Parents can play an important role in reducing their children's risk for teenage pregnancy and sexually transmitted infections, and in promoting sexual health during adolescence. The purpose of this study was to explore communication between parents, family members and young people and how it influences their romantic and sexual behaviours. Semi-structured interviews were conducted with 28 African American, American Indian, Euro-American and Latina women aged 19–29 years. Findings clustered into five themes. First, mothers were often the primary source of reproductive education. Second, fathers provided valuable guidance, although they were not the first source of information. Third, parental expectations influenced young people's sexual behaviours both positively and negatively. Fourth, aunts, uncles and grandparents were trusted sources of advice for personal discussions. Fifth, over one-third of participants perceived that there was no adult available to them during their teenage years for discussions about romance. Sex educators can encourage and guide parents to discuss romantic and sexual issues with young people as a way to support their young people's healthy sexual and romantic behaviours. Health and sex educators should also identify young people lacking support and encourage stronger relationships with family including fathers and extended family members.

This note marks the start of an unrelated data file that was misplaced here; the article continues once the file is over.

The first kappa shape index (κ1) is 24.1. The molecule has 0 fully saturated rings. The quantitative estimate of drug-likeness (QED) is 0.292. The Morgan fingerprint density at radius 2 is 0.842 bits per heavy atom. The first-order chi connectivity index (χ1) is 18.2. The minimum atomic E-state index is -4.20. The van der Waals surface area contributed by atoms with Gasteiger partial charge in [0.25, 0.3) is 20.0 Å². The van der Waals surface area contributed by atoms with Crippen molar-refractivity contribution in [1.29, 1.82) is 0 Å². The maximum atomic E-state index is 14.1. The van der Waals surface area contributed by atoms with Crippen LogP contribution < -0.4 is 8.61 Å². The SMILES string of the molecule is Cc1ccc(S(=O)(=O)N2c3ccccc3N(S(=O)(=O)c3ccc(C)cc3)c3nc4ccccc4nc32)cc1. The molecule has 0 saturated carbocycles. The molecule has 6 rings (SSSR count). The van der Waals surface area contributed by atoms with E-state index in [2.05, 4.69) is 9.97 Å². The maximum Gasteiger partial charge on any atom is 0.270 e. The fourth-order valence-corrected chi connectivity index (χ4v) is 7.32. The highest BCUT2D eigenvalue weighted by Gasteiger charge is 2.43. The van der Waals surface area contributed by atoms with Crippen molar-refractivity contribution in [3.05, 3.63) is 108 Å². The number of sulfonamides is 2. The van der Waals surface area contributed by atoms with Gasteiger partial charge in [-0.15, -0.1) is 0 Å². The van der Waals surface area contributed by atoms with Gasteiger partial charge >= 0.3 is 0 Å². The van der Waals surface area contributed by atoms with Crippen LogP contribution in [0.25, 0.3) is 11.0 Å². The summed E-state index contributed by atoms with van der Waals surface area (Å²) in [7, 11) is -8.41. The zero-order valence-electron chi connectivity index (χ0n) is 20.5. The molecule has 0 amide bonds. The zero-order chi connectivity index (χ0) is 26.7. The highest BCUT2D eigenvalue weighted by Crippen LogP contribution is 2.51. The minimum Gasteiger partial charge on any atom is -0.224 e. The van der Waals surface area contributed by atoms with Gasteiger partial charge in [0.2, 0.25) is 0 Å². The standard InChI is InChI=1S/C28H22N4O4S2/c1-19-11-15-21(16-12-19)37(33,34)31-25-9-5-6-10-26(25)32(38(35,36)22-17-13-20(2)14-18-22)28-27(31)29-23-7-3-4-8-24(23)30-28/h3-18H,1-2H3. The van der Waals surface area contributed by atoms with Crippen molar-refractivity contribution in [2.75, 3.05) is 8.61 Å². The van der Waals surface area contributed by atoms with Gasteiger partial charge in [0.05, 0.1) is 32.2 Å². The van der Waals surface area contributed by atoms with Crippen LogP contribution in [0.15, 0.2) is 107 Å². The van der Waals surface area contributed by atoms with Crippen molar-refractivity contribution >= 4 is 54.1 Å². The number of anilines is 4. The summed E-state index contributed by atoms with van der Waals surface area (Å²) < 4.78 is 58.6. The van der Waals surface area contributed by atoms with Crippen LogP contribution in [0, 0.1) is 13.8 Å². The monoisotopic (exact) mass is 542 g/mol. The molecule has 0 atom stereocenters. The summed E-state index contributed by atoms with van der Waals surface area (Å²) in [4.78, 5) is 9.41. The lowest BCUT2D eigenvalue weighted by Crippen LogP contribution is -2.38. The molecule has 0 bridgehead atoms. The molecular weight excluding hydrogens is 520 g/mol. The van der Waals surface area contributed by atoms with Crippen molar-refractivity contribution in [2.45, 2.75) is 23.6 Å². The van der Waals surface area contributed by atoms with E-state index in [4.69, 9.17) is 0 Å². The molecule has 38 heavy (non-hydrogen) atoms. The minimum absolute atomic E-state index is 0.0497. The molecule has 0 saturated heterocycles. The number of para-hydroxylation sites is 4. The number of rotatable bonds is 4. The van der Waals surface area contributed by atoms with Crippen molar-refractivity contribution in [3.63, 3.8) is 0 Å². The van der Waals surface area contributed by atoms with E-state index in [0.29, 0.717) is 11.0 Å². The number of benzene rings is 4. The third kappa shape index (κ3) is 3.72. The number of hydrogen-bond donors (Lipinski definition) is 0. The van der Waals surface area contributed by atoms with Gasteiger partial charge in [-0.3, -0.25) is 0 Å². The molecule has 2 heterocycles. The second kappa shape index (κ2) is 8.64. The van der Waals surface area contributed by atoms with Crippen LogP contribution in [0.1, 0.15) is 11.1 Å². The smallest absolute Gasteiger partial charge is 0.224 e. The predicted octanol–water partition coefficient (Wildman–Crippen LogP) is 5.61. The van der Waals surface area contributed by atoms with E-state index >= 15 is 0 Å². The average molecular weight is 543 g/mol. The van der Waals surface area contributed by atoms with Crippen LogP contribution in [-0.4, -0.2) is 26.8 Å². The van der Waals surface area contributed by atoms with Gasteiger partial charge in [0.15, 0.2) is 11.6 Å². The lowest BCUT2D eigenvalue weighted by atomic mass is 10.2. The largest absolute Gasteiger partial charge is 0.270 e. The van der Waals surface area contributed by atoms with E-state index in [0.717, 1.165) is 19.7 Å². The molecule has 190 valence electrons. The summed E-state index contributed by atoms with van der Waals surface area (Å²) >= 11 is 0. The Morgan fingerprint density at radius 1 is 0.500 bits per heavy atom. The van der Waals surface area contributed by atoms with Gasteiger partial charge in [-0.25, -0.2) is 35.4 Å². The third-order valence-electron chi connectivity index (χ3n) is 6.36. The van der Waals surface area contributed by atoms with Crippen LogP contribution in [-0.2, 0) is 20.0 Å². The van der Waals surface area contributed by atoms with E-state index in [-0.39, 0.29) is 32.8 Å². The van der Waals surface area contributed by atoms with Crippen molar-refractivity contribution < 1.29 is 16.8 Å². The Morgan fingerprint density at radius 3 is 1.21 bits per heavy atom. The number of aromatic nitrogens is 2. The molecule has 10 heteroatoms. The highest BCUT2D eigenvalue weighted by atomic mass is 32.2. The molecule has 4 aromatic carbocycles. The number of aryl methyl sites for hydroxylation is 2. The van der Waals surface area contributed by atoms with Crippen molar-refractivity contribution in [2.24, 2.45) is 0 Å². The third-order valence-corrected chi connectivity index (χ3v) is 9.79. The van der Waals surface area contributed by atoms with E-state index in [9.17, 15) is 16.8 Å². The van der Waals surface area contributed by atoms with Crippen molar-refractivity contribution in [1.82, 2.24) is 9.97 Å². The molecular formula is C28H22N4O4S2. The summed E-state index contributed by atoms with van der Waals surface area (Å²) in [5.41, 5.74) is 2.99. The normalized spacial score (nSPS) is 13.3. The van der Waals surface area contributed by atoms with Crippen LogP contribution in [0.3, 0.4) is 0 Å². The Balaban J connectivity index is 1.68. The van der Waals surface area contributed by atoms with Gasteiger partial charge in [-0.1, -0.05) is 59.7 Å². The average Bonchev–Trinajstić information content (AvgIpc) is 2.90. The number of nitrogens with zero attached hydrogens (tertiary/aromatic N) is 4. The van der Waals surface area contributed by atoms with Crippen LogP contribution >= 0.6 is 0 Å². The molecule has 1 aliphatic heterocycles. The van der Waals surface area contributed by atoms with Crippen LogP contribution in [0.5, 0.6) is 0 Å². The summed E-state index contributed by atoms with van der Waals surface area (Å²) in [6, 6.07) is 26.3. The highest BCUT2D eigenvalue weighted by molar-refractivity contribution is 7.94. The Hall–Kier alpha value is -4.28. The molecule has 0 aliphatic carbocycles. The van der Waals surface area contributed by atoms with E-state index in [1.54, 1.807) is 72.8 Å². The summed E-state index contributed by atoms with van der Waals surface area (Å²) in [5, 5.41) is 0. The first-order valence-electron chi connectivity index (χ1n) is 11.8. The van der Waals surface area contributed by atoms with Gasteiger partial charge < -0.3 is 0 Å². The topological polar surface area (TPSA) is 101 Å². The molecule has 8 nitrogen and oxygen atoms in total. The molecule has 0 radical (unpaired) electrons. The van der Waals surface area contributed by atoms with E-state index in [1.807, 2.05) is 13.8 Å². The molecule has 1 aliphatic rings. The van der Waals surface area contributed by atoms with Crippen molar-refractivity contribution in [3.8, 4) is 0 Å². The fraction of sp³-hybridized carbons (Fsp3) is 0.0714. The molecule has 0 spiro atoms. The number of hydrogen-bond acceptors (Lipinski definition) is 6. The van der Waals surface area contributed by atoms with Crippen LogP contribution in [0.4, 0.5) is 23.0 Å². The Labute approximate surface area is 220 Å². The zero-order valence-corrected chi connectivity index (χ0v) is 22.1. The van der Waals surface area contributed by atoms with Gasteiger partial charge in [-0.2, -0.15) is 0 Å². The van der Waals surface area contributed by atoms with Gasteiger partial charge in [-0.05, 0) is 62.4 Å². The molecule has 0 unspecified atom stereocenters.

Bibliographical noteFunding Information:
The research reported on here was conducted at the University of Oklahoma. It was supported by an Advanced Nursing Education HRSA grant to The University of Oklahoma College of Nursing, Oklahoma City, OK [grant number D09HP10420], and Sigma Theta Tau, Beta Delta Chapter, Oklahoma City.
© 2014 Taylor & Francis.
- family influences
- parents' role
- sex education
- sexual decision-making
- young women